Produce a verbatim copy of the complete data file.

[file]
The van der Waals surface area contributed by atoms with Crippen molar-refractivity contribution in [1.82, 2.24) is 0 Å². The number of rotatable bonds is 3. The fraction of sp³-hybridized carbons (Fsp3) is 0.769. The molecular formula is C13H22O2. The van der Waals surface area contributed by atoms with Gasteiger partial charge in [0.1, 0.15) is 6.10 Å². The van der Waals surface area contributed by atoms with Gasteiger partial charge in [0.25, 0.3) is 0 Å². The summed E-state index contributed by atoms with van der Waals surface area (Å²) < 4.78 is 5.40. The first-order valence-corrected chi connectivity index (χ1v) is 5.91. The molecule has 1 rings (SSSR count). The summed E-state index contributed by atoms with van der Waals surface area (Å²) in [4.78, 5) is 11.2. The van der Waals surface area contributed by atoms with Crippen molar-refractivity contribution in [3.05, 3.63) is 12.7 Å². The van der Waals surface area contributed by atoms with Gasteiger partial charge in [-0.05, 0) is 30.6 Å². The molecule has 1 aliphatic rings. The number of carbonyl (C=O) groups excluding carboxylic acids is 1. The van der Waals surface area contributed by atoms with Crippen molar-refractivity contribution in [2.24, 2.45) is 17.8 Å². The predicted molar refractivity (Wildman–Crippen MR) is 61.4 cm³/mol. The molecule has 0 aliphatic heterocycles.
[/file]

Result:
The van der Waals surface area contributed by atoms with Crippen molar-refractivity contribution in [1.82, 2.24) is 0 Å². The number of rotatable bonds is 3. The fraction of sp³-hybridized carbons (Fsp3) is 0.769. The molecular formula is C13H22O2. The van der Waals surface area contributed by atoms with Gasteiger partial charge in [0.1, 0.15) is 6.10 Å². The van der Waals surface area contributed by atoms with Gasteiger partial charge in [0.25, 0.3) is 0 Å². The summed E-state index contributed by atoms with van der Waals surface area (Å²) < 4.78 is 5.40. The first-order valence-corrected chi connectivity index (χ1v) is 5.91. The molecule has 1 rings (SSSR count). The summed E-state index contributed by atoms with van der Waals surface area (Å²) in [4.78, 5) is 11.2. The van der Waals surface area contributed by atoms with Crippen molar-refractivity contribution in [3.05, 3.63) is 12.7 Å². The van der Waals surface area contributed by atoms with Gasteiger partial charge in [-0.05, 0) is 30.6 Å². The molecule has 1 aliphatic rings. The number of carbonyl (C=O) groups excluding carboxylic acids is 1. The van der Waals surface area contributed by atoms with Crippen molar-refractivity contribution in [2.24, 2.45) is 17.8 Å². The predicted molar refractivity (Wildman–Crippen MR) is 61.4 cm³/mol. The molecule has 0 aliphatic heterocycles.